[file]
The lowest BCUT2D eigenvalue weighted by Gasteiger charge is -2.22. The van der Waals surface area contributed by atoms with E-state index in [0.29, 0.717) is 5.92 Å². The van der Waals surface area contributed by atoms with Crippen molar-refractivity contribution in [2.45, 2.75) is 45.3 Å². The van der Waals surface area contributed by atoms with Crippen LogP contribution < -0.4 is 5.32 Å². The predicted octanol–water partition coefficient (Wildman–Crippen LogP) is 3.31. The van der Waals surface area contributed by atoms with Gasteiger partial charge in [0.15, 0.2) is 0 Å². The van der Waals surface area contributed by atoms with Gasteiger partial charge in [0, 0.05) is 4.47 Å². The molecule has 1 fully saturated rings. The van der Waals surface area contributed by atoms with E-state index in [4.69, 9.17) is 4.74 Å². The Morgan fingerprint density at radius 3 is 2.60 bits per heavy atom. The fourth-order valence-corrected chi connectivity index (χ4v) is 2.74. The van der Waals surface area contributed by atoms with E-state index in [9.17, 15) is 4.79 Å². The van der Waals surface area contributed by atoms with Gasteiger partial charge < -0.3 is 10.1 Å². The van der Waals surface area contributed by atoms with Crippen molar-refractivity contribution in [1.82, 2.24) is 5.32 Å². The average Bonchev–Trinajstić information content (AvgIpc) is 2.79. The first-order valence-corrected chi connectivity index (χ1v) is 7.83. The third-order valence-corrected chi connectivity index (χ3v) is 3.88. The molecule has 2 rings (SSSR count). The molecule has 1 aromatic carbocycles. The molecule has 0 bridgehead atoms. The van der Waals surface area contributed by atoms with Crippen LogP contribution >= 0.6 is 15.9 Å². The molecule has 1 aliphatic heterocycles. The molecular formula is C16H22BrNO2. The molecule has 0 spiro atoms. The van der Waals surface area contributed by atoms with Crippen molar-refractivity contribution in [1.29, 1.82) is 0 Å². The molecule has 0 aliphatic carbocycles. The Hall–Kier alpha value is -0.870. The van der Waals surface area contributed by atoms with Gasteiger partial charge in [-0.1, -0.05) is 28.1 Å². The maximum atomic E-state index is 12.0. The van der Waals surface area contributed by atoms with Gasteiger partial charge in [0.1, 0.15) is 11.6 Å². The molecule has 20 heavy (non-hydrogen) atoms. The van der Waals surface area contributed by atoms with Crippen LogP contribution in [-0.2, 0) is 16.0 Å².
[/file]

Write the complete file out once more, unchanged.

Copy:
The lowest BCUT2D eigenvalue weighted by Gasteiger charge is -2.22. The van der Waals surface area contributed by atoms with E-state index in [0.29, 0.717) is 5.92 Å². The van der Waals surface area contributed by atoms with Crippen molar-refractivity contribution in [2.45, 2.75) is 45.3 Å². The van der Waals surface area contributed by atoms with Crippen LogP contribution < -0.4 is 5.32 Å². The predicted octanol–water partition coefficient (Wildman–Crippen LogP) is 3.31. The van der Waals surface area contributed by atoms with Gasteiger partial charge in [0.15, 0.2) is 0 Å². The van der Waals surface area contributed by atoms with Gasteiger partial charge in [0, 0.05) is 4.47 Å². The molecule has 1 fully saturated rings. The van der Waals surface area contributed by atoms with E-state index in [4.69, 9.17) is 4.74 Å². The Morgan fingerprint density at radius 3 is 2.60 bits per heavy atom. The fourth-order valence-corrected chi connectivity index (χ4v) is 2.74. The van der Waals surface area contributed by atoms with E-state index in [9.17, 15) is 4.79 Å². The van der Waals surface area contributed by atoms with Gasteiger partial charge < -0.3 is 10.1 Å². The van der Waals surface area contributed by atoms with Crippen molar-refractivity contribution in [1.82, 2.24) is 5.32 Å². The average Bonchev–Trinajstić information content (AvgIpc) is 2.79. The first-order valence-corrected chi connectivity index (χ1v) is 7.83. The third-order valence-corrected chi connectivity index (χ3v) is 3.88. The molecule has 2 rings (SSSR count). The molecule has 1 aromatic carbocycles. The molecule has 0 bridgehead atoms. The van der Waals surface area contributed by atoms with Crippen LogP contribution >= 0.6 is 15.9 Å². The molecule has 1 aliphatic heterocycles. The molecular formula is C16H22BrNO2. The molecule has 0 spiro atoms. The van der Waals surface area contributed by atoms with Crippen molar-refractivity contribution in [1.29, 1.82) is 0 Å². The molecule has 0 aliphatic carbocycles. The Hall–Kier alpha value is -0.870. The van der Waals surface area contributed by atoms with Gasteiger partial charge in [-0.1, -0.05) is 28.1 Å². The maximum atomic E-state index is 12.0. The van der Waals surface area contributed by atoms with Gasteiger partial charge in [0.1, 0.15) is 11.6 Å². The molecule has 20 heavy (non-hydrogen) atoms. The van der Waals surface area contributed by atoms with Crippen LogP contribution in [-0.2, 0) is 16.0 Å².